A Roundhouse 0-6-0 switcher kit was bought a couple of years ago. The model represents a Southern Pacific prototype but can reflect a B&O D-7 class loco by adding and altering a few details. It won’t be perfect but will be close. The model will need a new motor, and possibly gears, before a DCC decoder is installed. This switcher project is more involved, but it needs to be built.

Three years like this. Ugh.
Three years like this. Ugh.

When I moved the layout sections into the current space in 2013, there was a mishap. One rail was caught on part of my SUV interior and the rail pulled away from the ties. I can fix this by soldering PC board ties to the rails. Long time readers know how much I dislike soldering but a lengthy track has never been used for an operating session. I need to suck it up and get this done.

1926 era cars are on the front track. Cars on the back track will be taken out of service as new freight cars for 1926 are added to service.
1926 era cars are on the front track. Cars on the back track will be taken out of service as new freight cars for 1926 are added to service.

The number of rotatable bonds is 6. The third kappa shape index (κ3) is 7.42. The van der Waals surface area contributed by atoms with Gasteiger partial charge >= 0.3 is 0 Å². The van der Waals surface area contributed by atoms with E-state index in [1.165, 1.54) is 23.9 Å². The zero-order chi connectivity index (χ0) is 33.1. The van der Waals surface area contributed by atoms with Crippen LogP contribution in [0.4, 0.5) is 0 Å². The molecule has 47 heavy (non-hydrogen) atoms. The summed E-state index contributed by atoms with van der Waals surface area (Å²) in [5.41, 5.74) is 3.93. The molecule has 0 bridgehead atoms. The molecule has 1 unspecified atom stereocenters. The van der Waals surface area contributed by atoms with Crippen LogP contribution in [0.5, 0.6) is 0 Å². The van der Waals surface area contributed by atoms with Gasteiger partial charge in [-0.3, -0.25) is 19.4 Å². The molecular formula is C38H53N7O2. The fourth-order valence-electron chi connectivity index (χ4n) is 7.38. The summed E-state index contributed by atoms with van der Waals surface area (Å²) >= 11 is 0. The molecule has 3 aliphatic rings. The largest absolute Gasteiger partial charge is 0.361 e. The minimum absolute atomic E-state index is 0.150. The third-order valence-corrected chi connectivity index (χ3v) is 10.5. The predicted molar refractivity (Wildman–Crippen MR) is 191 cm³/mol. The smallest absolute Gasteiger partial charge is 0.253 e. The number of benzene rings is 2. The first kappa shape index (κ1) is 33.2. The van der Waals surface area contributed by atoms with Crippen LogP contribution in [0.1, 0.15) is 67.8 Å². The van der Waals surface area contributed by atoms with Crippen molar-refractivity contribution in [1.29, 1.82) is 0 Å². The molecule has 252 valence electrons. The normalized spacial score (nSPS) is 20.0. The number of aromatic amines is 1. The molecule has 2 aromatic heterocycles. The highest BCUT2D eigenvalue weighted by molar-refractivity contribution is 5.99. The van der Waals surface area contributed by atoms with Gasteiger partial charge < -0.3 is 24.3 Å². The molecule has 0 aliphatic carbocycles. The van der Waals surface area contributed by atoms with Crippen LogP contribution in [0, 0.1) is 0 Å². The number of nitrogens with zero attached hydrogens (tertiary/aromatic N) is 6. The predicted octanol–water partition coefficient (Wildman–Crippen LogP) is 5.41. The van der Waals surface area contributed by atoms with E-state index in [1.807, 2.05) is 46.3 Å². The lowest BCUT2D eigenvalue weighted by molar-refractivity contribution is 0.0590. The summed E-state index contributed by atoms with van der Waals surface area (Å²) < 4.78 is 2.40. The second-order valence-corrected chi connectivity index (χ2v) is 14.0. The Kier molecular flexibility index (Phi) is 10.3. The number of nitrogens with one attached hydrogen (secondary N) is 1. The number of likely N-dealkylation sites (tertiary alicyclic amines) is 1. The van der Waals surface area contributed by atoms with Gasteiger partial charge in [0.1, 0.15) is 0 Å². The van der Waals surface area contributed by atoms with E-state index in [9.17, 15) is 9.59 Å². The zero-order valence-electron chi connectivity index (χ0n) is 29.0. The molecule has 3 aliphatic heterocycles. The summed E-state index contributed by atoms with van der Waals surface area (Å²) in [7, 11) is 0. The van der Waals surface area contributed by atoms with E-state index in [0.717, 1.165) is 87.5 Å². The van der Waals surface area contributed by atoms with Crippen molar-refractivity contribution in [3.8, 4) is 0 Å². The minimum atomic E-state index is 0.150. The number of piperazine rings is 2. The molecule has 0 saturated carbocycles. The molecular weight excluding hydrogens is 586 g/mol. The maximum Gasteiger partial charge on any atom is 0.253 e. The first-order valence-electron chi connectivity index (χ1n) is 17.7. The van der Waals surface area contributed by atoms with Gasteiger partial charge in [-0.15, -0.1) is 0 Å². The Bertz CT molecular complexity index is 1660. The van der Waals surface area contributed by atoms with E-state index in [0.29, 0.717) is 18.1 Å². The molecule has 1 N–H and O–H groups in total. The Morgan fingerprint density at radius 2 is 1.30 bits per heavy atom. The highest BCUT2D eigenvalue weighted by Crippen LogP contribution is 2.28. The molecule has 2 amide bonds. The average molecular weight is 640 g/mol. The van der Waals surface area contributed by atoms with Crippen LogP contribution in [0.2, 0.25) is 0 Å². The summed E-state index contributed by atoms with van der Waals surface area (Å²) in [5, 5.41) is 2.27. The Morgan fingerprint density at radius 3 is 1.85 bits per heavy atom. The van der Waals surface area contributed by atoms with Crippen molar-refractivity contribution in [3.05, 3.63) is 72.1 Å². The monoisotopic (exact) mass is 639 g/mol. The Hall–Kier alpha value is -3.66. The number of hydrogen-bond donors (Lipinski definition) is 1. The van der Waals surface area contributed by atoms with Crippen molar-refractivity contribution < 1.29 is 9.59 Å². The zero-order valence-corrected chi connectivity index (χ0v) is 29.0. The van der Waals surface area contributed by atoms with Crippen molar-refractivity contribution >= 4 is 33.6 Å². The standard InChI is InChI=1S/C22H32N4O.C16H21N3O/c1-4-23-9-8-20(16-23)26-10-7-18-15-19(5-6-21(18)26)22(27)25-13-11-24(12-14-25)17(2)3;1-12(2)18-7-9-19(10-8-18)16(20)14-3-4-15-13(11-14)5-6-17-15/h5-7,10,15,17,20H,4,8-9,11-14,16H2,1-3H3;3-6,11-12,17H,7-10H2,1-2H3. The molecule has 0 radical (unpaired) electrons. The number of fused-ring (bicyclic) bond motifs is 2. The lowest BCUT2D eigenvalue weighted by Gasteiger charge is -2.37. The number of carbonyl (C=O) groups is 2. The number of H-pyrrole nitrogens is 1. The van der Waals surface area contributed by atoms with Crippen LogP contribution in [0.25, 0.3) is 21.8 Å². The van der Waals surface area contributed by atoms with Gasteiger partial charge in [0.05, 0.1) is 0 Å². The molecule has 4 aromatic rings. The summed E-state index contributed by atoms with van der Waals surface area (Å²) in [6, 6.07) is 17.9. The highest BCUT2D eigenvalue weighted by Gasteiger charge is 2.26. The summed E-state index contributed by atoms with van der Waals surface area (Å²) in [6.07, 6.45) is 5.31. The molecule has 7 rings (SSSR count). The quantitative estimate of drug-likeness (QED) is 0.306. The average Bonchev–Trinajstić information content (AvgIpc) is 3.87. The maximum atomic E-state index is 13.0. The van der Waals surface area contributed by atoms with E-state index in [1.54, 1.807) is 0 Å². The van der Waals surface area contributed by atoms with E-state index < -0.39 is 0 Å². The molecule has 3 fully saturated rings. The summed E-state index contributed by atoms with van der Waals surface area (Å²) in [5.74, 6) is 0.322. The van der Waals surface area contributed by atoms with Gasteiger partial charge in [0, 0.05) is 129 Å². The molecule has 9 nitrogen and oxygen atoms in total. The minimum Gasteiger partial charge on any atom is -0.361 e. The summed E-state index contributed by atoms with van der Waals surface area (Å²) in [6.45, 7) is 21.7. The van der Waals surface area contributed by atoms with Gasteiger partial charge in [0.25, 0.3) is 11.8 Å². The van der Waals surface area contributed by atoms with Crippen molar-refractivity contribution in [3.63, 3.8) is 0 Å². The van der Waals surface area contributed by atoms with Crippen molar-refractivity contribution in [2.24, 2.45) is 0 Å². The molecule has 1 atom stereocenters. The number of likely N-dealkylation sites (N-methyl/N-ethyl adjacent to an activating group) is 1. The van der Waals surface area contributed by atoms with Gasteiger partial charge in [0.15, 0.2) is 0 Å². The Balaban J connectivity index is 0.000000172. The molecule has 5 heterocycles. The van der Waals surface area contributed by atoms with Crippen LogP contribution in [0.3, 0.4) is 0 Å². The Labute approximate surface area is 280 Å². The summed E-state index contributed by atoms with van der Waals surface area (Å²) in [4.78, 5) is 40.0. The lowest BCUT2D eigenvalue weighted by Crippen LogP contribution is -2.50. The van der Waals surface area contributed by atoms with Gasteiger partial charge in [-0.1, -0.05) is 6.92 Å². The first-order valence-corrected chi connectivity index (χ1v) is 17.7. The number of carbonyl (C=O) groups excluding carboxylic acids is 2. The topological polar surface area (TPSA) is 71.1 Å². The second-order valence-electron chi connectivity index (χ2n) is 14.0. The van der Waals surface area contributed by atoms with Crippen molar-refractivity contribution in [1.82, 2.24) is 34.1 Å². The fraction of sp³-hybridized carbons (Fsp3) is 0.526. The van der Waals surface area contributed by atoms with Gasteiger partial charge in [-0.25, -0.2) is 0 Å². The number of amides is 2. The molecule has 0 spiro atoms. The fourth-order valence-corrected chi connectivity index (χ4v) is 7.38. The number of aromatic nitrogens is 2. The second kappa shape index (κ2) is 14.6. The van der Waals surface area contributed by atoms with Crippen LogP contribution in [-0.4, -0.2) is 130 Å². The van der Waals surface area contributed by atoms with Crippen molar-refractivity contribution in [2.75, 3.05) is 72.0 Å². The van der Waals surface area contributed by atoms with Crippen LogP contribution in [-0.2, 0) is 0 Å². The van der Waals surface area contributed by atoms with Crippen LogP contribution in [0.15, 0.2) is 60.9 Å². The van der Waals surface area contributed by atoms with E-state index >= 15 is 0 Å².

Additional freight cars for the 1926 era are always needed. There are 95 cars in service but 15 cars reflect prototypes built after my 1926 focus year. More of these need to be replaced this year. The upcoming Accurail 36-foot box cars will push many of the later prototype models to storage. Several resin kit freight cars will be added to the fleet, too. All of these new freight cars will be welcome, especially if the previous discussed track is fixed and brought into service for additional car spots. I know my op session crews will be sooooo excited to see another track in service.